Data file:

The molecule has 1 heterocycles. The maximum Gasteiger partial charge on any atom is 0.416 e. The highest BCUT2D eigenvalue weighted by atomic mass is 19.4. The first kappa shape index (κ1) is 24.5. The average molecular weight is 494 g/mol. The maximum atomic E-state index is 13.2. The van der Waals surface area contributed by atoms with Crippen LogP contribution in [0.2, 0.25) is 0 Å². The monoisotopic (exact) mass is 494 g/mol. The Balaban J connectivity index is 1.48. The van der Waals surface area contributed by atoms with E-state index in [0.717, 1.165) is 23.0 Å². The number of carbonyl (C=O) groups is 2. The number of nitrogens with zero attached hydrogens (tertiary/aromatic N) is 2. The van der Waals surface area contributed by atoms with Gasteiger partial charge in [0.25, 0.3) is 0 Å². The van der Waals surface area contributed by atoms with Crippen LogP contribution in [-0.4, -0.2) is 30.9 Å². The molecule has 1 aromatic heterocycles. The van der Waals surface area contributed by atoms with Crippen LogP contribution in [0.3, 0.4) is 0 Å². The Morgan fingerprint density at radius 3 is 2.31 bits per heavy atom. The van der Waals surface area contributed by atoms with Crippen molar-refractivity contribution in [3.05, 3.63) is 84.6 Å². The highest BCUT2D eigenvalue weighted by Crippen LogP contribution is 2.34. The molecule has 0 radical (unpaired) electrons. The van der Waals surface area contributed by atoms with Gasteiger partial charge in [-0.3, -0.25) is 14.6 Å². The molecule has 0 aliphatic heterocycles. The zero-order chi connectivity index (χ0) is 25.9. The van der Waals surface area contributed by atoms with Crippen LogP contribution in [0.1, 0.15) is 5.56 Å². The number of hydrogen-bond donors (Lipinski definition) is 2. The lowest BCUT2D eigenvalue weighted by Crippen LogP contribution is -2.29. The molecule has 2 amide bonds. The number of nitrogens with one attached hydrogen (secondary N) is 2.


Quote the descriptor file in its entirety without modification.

The molecule has 1 heterocycles. The maximum Gasteiger partial charge on any atom is 0.416 e. The highest BCUT2D eigenvalue weighted by atomic mass is 19.4. The first kappa shape index (κ1) is 24.5. The average molecular weight is 494 g/mol. The maximum atomic E-state index is 13.2. The van der Waals surface area contributed by atoms with Crippen LogP contribution in [0.2, 0.25) is 0 Å². The monoisotopic (exact) mass is 494 g/mol. The Balaban J connectivity index is 1.48. The van der Waals surface area contributed by atoms with E-state index in [0.717, 1.165) is 23.0 Å². The number of carbonyl (C=O) groups is 2. The number of nitrogens with zero attached hydrogens (tertiary/aromatic N) is 2. The van der Waals surface area contributed by atoms with Gasteiger partial charge in [0.25, 0.3) is 0 Å². The van der Waals surface area contributed by atoms with Crippen LogP contribution in [-0.4, -0.2) is 30.9 Å². The molecule has 1 aromatic heterocycles. The van der Waals surface area contributed by atoms with Crippen LogP contribution in [0.3, 0.4) is 0 Å². The Morgan fingerprint density at radius 3 is 2.31 bits per heavy atom. The van der Waals surface area contributed by atoms with Crippen molar-refractivity contribution in [3.05, 3.63) is 84.6 Å². The highest BCUT2D eigenvalue weighted by Crippen LogP contribution is 2.34. The molecule has 0 radical (unpaired) electrons. The van der Waals surface area contributed by atoms with Gasteiger partial charge in [-0.3, -0.25) is 14.6 Å². The molecule has 0 aliphatic heterocycles. The zero-order chi connectivity index (χ0) is 25.9. The van der Waals surface area contributed by atoms with Crippen LogP contribution in [0.1, 0.15) is 5.56 Å². The number of hydrogen-bond donors (Lipinski definition) is 2. The lowest BCUT2D eigenvalue weighted by Crippen LogP contribution is -2.29. The molecule has 2 amide bonds. The number of nitrogens with one attached hydrogen (secondary N) is 2.